- Open Access
- Open Peer Review
The safety and efficacy of on-site paramedic and allied health treatment interventions targeting the reduction of emergency department visits by long-term care patients: systematic review protocol
Systematic Reviews volume 7, Article number: 206 (2018)
Older adults are more likely to access the emergency department, which suffers from overcrowding and congestion, for conditions that could potentially be treated in other settings. Older adults living in long-term care centers have access to healthcare resources in their residence, and several programs have been created with the intent of treating medical conditions on-site. The aim of this study is to identify and systematically review programs and interventions at long-term care centers that aim to treat patients on-site, avoiding unscheduled transportation to the emergency department.
We will follow the Preferred Reporting Items for Systematic Reviews and Meta-analyses (PRISMA) guidelines. We will perform a comprehensive search of Embase, MEDLINE, CINAHL, ClinicalTrials.gov, PROSPERO, and the Cochrane Central Registry of Controlled Trials using a broad search strategy. Two independent reviewers will assess titles and abstracts against inclusion criteria, and we will further evaluate relevant full-text articles for inclusion. We will assess the risk of bias using the Newcastle-Ottawa scale for included non-randomized studies and the Cochrane Risk of Bias tool for randomized trials. We will present a narrative synthesis of results and complete a meta-analysis only if enough homogeneity is found. We will create funnel plots to evaluate possible reporting bias and use The Grading of Recommendations Assessment Development and Evaluation (GRADE) methodology to assess the confidence in cumulative evidence.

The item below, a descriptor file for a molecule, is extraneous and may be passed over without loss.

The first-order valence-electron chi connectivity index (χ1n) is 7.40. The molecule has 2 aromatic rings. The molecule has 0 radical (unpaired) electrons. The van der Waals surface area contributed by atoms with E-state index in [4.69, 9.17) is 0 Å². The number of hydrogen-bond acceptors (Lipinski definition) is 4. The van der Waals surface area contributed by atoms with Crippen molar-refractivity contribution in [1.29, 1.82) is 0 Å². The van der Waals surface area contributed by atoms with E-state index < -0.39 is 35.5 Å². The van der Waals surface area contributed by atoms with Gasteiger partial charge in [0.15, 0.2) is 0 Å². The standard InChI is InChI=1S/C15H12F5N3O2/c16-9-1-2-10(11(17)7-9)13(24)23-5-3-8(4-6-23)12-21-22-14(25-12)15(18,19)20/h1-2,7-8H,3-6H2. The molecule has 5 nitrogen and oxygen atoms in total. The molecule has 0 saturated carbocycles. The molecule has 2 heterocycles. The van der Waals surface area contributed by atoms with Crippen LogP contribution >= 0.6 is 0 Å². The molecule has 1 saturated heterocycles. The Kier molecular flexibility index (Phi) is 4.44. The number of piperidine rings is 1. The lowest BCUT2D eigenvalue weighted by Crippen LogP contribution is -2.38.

As pressure on the healthcare system continues to rise, many areas are looking for alternative models of care. Several programs have been put in place in long-term care centers that seek to avoid transportation to the emergency department by providing enhanced care on-site. These programs are quite variable, and, to date, there is no standardized program or model of care.
Systematic review registration
The population of Canada is aging, living longer, and utilizing more healthcare resources than previous generations . These factors add to the challenges faced by an already overwhelmed healthcare system that is struggling to cope with high demand and limited resources. In particular, emergency departments (ED) are crowded, resulting in long waits for care, and negative patient outcomes [2, 3]. This congestion has a ripple effect which impacts paramedic services and patients waiting for emergency care in the community. Emergency department congestion contributes to long waits for paramedics to transfer the care of their patients to the ED staff, referred to as offload delay, which in turn delays paramedic response to the next emergency call. At times, offload delays have put so much pressure on emergency services that there have been no ambulances available in the community to respond to the next emergency call [4,5,6,7,8,9]. It is in this context that different factions of the healthcare community have been investigating alternative models of patient care to relieve the pressure on paramedics, emergency departments, and the healthcare system.